(Reuters) - Two Republicans on the Federal Communications Commission told a congressional panel Tuesday the partisan divide at the nation’s telecommunications regulatory body is growing.
FCC Commissioner Ajit Pai, a Republican, said at a House Energy and Commerce Committee hearing that the number of votes splitting along party lines at the five-member FCC is growing under FCC Chairman Tom Wheeler - and is twice as high as under four prior chairmen.
“Proposals from Republican commissioners have been roundly rejected as crossing a ‘red line,’ even when an identical proposal from a Democratic commissioner is accepted later on,” Pai told a U.S. House panel. “Collaboration has fallen by the wayside.”
Wheeler has a busy agenda in the final year of the Obama administration and has drawn the ire of some industry groups and Republicans in Congress.
He has proposed allowing consumers access to pay TV without renting an expensive set-top cable box. He also has proposed privacy rules that would require Internet service providers to get consent for using consumer data and has unveiled a plan to expand a subsidy for low-income Americans that covers mobile phones to include broadband Internet access.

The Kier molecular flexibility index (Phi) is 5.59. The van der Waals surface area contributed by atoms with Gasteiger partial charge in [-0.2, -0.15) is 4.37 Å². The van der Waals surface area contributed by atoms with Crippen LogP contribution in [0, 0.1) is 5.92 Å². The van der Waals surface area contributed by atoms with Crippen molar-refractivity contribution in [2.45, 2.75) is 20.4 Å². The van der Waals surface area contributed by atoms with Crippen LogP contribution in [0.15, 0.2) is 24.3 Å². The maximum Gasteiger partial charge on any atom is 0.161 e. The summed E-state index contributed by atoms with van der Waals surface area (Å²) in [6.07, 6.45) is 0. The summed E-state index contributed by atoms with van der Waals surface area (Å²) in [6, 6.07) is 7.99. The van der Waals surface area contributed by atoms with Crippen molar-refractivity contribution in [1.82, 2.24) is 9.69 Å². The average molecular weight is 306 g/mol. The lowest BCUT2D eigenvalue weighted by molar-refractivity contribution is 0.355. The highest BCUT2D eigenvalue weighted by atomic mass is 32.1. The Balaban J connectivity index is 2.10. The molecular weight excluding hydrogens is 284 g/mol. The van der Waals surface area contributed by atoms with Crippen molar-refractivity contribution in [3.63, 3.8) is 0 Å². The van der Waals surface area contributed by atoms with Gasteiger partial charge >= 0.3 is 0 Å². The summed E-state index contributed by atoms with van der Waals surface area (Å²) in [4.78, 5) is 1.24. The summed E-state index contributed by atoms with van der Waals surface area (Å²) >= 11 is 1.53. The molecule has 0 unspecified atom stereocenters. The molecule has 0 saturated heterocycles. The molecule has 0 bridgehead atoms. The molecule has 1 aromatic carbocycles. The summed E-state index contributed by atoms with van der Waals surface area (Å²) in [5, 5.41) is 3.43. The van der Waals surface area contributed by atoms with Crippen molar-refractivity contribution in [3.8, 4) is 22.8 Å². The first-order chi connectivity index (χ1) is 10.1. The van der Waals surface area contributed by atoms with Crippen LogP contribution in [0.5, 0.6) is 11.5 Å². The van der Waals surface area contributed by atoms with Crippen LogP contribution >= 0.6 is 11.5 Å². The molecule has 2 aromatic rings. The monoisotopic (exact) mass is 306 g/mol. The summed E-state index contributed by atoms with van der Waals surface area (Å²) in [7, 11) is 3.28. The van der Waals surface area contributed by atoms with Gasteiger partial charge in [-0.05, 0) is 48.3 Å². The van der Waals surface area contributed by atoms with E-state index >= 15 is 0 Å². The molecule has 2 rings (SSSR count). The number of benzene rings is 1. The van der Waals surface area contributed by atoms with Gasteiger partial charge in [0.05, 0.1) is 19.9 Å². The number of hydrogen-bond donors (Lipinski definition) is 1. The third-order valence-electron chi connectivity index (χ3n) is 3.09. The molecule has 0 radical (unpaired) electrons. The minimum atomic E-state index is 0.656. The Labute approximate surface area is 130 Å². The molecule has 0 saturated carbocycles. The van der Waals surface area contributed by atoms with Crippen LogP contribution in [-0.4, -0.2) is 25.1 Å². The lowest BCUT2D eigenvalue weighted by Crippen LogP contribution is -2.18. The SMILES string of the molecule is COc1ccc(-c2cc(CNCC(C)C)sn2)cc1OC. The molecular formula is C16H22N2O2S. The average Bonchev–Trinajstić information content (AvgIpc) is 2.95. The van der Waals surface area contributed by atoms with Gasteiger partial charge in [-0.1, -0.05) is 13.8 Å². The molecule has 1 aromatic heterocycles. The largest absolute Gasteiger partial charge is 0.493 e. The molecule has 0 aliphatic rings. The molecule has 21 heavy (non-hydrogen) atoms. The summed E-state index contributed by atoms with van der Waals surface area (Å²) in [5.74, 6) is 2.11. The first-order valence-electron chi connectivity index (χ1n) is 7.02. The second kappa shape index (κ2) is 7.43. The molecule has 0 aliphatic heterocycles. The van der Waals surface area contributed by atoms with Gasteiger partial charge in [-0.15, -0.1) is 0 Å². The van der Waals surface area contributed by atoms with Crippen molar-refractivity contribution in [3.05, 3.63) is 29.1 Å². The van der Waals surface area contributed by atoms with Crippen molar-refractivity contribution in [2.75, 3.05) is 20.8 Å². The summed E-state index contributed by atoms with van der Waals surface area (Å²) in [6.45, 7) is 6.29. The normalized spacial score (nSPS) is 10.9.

Kim Hart, a spokeswoman for Wheeler, said the chairman “has tackled complex issues resulting in more competition, strong protections and improved access to networks for consumers. During the first two years of the Chairman’s tenure, 88 percent of votes have been unanimous.”
FCC Commissioner Michael O’Rielly, another Republican, criticized Wheeler for “constantly pushing the envelope into questionable directions, at the expense of collegiality, staff morale and soundness of decisions.”
Republican commissioners have ramped up the rhetoric in recent months. After a federal appeals court put on hold two separate FCC decisions, Pai said the FCC “needs to follow the law and return to the tradition of bipartisan, collaborative decision-making.”
Many Democrats back Wheeler’s aggressive agenda. Representative Anna Eshoo, of California, praised Wheeler for his aggressive agenda that “puts the consumer first and strengthens competition.”
Representative Greg Walden, an Oregon Republican who chairs the panel that held the hearing, lamented the “sharp divisions” on the FCC, saying the commission should not give “short shrift to collaboration in favor of expediency.”
At a Senate hearing this month, Wheeler declined to confirm he will step down at the end of the Obama administration, as is customary for the chair of the commission. The Senate has so far declined to reconfirm a Democratic commissioner, Jessica Rosenworcel, who was renominated in 2015.
Reporting by David Shepardson; Editing by Dan Grebler